Why are today’s young women creating nude images of themselves for online consumption on Instagram and similar apps? Are they advertising something we don’t know of besides themselves and their bodies? Why would ordinary women want to portray themselves in glamorous images knowing that the majority of them look unrealistically fake and quixotically ugly?
This article reveals the secret behind young people’s latest addiction to recreate artificial images of themselves for online consumption, posing and lighting themselves as if advertising something — and, often, happily self-objectifying, and enjoying the satisfaction of making their lives, and themselves in the process, look like luxury items for sale in a virtual marketplace.
You can also watch it on my YouTube channel https://www.youtube.com/channel/UCp6X5St45o2h1CSLnZcbLbQ
Doing “Rich-People Stuff”
For years now, young people, mainly women, have been remorselessly trying to recreate artificial images of themselves for online consumption, posing and lighting themselves as if advertising something — and, often, happily self-objectifying, and enjoying the satisfaction of making their lives, and themselves in the process, look like luxury items for sale in a virtual marketplace.
Their goal is obviously to succeed in doing “rich-people stuff.” But all they triumphed at has been to reposition themselves as luxury goods at best and to misrepresent themselves as consumer items totally different from what they actually aspire to be.
By portraying an imaginary feminine ideal, and by posting naked photos of themselves on social media, they think they’re actually empowering women — while, in fact, they’re doing exactly the opposite. What they fail to realize is that objectifying the rich and famous does not turn them into the person they’re trying to model.
I do admit that it must be “brave” of them to display their naked bodies emerging undressed from a Rolls-Royce, or writhing on the sand in a bikini the Britney Spears way, or imitating a French dancer by hanging from their hair in a garage in their undergarments, but what they fail to realize is that such display would only succeed in shutting down the critical faculties that could help them notice that what they’re doing is sometimes dumb and in other instances totally unnatural and idiotically hilarious.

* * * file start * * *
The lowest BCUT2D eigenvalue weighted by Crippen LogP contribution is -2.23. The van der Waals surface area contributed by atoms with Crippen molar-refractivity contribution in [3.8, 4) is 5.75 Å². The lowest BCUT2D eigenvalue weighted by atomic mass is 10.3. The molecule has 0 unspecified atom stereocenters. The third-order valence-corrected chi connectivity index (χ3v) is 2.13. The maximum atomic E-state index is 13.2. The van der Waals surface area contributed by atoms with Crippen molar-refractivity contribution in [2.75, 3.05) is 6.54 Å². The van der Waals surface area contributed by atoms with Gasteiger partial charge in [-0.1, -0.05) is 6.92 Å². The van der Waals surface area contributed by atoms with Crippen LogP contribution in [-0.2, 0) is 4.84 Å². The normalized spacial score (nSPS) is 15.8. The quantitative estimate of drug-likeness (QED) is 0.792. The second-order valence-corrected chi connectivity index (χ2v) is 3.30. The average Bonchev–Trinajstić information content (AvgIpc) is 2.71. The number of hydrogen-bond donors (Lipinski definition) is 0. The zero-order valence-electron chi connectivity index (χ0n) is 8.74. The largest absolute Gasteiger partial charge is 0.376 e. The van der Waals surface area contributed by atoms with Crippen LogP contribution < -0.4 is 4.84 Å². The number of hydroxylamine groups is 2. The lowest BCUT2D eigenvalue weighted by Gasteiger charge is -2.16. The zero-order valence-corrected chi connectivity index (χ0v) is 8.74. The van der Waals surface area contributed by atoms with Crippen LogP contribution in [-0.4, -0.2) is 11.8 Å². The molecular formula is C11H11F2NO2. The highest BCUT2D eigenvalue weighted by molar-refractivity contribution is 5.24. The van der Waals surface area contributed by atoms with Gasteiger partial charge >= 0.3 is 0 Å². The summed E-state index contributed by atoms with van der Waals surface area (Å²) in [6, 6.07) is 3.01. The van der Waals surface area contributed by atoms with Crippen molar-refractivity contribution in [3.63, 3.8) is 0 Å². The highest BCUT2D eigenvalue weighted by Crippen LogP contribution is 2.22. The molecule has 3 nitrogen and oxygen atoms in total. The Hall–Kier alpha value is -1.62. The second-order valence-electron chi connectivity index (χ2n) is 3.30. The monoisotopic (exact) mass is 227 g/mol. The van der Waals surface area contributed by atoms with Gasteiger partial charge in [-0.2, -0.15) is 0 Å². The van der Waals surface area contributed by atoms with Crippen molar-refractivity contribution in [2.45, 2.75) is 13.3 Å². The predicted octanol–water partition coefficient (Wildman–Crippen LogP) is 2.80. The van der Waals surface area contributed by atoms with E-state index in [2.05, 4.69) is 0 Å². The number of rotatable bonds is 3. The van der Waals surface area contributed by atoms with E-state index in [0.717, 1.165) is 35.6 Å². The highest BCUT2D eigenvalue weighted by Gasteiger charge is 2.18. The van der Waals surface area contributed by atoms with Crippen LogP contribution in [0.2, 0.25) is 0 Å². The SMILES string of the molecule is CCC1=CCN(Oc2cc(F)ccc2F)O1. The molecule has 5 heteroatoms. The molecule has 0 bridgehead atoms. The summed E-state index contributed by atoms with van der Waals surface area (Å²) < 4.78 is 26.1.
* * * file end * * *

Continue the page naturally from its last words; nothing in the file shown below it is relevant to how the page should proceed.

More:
And if they failed to notice that by now, then there must be something very wrong with them, or with the rest of us ignorant or old fashioned — who am I to judge.
By living up to these images of glamour, these young women on Instagram try to cast their ordinariness as a kind of relatable failure. What they don’t realize is that it’s okay to fail to live up to a look.
The Rise of the ‘Instagram Face’
Dr. Stephanie Damiano from the Butterfly Foundation says the more younger women engage with photo-based social media platforms, the more likely they are to experience body dissatisfaction.
This experience of body dissatisfaction has given rise to a new look, and this new look has a name — it’s called the Instagram face. Writing in The New Yorker, writer Jia Tolentino describes it as “a young face, of course, with poreless skin and plump, high cheekbones. It has catlike eyes and long, cartoonish lashes; it has a small, neat nose and full, lush lips”, adding that the face can be “distinctly white but ambiguously ethnic”.
This new trend is causing some young females to want to permanently change their facial features through cosmetic procedures. Researchers from the University of Monash, here in Australia, recently interviewed 34, 16–18-year-olds and found that even the youngest among them wanted to get cosmetic procedures to make them look like their filtered Instagram face selfies.